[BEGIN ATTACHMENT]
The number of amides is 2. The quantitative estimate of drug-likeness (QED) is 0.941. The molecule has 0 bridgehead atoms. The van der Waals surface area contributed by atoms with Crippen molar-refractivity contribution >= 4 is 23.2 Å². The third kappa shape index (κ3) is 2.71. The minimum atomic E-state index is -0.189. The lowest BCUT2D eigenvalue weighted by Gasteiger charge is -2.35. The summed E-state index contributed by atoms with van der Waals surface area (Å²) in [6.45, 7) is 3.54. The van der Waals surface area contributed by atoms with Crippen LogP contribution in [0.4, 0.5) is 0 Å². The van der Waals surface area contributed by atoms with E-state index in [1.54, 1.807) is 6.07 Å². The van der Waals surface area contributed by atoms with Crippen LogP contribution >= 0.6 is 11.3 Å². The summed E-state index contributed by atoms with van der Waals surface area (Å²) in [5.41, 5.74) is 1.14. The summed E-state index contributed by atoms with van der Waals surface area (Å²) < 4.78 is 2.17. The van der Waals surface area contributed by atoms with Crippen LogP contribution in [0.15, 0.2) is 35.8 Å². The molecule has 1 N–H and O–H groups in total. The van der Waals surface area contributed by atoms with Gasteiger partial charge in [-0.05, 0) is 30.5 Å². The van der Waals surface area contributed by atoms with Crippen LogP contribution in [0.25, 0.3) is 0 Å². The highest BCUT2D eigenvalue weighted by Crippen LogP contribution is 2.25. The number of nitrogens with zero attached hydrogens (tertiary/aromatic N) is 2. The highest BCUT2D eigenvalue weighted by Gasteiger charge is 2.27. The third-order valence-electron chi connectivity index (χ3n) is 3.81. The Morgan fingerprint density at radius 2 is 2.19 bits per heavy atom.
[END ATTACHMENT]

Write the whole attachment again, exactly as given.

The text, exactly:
The number of amides is 2. The quantitative estimate of drug-likeness (QED) is 0.941. The molecule has 0 bridgehead atoms. The van der Waals surface area contributed by atoms with Crippen molar-refractivity contribution >= 4 is 23.2 Å². The third kappa shape index (κ3) is 2.71. The minimum atomic E-state index is -0.189. The lowest BCUT2D eigenvalue weighted by Gasteiger charge is -2.35. The summed E-state index contributed by atoms with van der Waals surface area (Å²) in [6.45, 7) is 3.54. The van der Waals surface area contributed by atoms with Crippen LogP contribution in [0.4, 0.5) is 0 Å². The van der Waals surface area contributed by atoms with E-state index in [1.54, 1.807) is 6.07 Å². The van der Waals surface area contributed by atoms with Crippen LogP contribution >= 0.6 is 11.3 Å². The summed E-state index contributed by atoms with van der Waals surface area (Å²) in [5.41, 5.74) is 1.14. The summed E-state index contributed by atoms with van der Waals surface area (Å²) < 4.78 is 2.17. The van der Waals surface area contributed by atoms with Crippen LogP contribution in [0.15, 0.2) is 35.8 Å². The molecule has 1 N–H and O–H groups in total. The van der Waals surface area contributed by atoms with Gasteiger partial charge in [-0.05, 0) is 30.5 Å². The van der Waals surface area contributed by atoms with Crippen LogP contribution in [0.25, 0.3) is 0 Å². The highest BCUT2D eigenvalue weighted by Crippen LogP contribution is 2.25. The number of nitrogens with zero attached hydrogens (tertiary/aromatic N) is 2. The highest BCUT2D eigenvalue weighted by Gasteiger charge is 2.27. The third-order valence-electron chi connectivity index (χ3n) is 3.81. The Morgan fingerprint density at radius 2 is 2.19 bits per heavy atom.